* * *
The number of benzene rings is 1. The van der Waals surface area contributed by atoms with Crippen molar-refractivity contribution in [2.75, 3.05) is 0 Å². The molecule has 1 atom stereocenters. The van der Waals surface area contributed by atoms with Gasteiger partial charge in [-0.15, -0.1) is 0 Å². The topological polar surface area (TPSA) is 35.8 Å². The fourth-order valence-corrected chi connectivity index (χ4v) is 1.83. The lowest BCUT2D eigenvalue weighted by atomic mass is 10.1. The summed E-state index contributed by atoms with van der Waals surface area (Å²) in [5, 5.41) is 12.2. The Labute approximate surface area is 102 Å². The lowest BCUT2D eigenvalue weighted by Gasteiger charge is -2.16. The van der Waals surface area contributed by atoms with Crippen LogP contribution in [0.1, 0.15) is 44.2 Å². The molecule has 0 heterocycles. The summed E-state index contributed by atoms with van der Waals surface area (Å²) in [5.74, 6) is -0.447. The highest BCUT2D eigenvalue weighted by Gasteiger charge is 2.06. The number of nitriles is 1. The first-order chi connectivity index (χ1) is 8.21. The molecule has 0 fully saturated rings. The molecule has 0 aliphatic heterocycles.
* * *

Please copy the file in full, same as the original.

The number of benzene rings is 1. The van der Waals surface area contributed by atoms with Crippen molar-refractivity contribution in [2.75, 3.05) is 0 Å². The molecule has 1 atom stereocenters. The van der Waals surface area contributed by atoms with Gasteiger partial charge in [-0.15, -0.1) is 0 Å². The topological polar surface area (TPSA) is 35.8 Å². The fourth-order valence-corrected chi connectivity index (χ4v) is 1.83. The lowest BCUT2D eigenvalue weighted by atomic mass is 10.1. The summed E-state index contributed by atoms with van der Waals surface area (Å²) in [5, 5.41) is 12.2. The Labute approximate surface area is 102 Å². The lowest BCUT2D eigenvalue weighted by Gasteiger charge is -2.16. The van der Waals surface area contributed by atoms with Crippen LogP contribution in [0.1, 0.15) is 44.2 Å². The molecule has 0 heterocycles. The summed E-state index contributed by atoms with van der Waals surface area (Å²) in [5.74, 6) is -0.447. The highest BCUT2D eigenvalue weighted by Gasteiger charge is 2.06. The number of nitriles is 1. The first-order chi connectivity index (χ1) is 8.21. The molecule has 0 fully saturated rings. The molecule has 0 aliphatic heterocycles.